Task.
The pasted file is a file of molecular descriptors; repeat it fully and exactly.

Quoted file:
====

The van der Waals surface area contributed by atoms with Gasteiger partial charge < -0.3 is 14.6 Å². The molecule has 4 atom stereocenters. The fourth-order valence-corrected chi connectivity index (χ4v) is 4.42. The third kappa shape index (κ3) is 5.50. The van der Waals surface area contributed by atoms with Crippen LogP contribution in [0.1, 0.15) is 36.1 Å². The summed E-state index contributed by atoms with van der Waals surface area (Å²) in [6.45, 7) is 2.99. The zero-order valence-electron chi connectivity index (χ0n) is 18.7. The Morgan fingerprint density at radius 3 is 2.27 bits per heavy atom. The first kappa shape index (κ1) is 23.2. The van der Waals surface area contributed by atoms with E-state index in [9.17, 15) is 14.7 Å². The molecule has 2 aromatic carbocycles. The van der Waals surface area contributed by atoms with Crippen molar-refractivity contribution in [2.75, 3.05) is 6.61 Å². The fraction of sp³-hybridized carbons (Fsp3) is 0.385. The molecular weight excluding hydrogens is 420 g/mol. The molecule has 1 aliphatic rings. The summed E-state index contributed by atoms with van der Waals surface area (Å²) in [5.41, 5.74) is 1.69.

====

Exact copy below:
The van der Waals surface area contributed by atoms with Gasteiger partial charge < -0.3 is 14.6 Å². The molecule has 4 atom stereocenters. The fourth-order valence-corrected chi connectivity index (χ4v) is 4.42. The third kappa shape index (κ3) is 5.50. The van der Waals surface area contributed by atoms with Crippen LogP contribution in [0.1, 0.15) is 36.1 Å². The summed E-state index contributed by atoms with van der Waals surface area (Å²) in [6.45, 7) is 2.99. The zero-order valence-electron chi connectivity index (χ0n) is 18.7. The Morgan fingerprint density at radius 3 is 2.27 bits per heavy atom. The first kappa shape index (κ1) is 23.2. The van der Waals surface area contributed by atoms with E-state index in [9.17, 15) is 14.7 Å². The molecule has 2 aromatic carbocycles. The van der Waals surface area contributed by atoms with Crippen molar-refractivity contribution in [2.75, 3.05) is 6.61 Å². The fraction of sp³-hybridized carbons (Fsp3) is 0.385. The molecular weight excluding hydrogens is 420 g/mol. The molecule has 1 aliphatic rings. The summed E-state index contributed by atoms with van der Waals surface area (Å²) in [5.41, 5.74) is 1.69.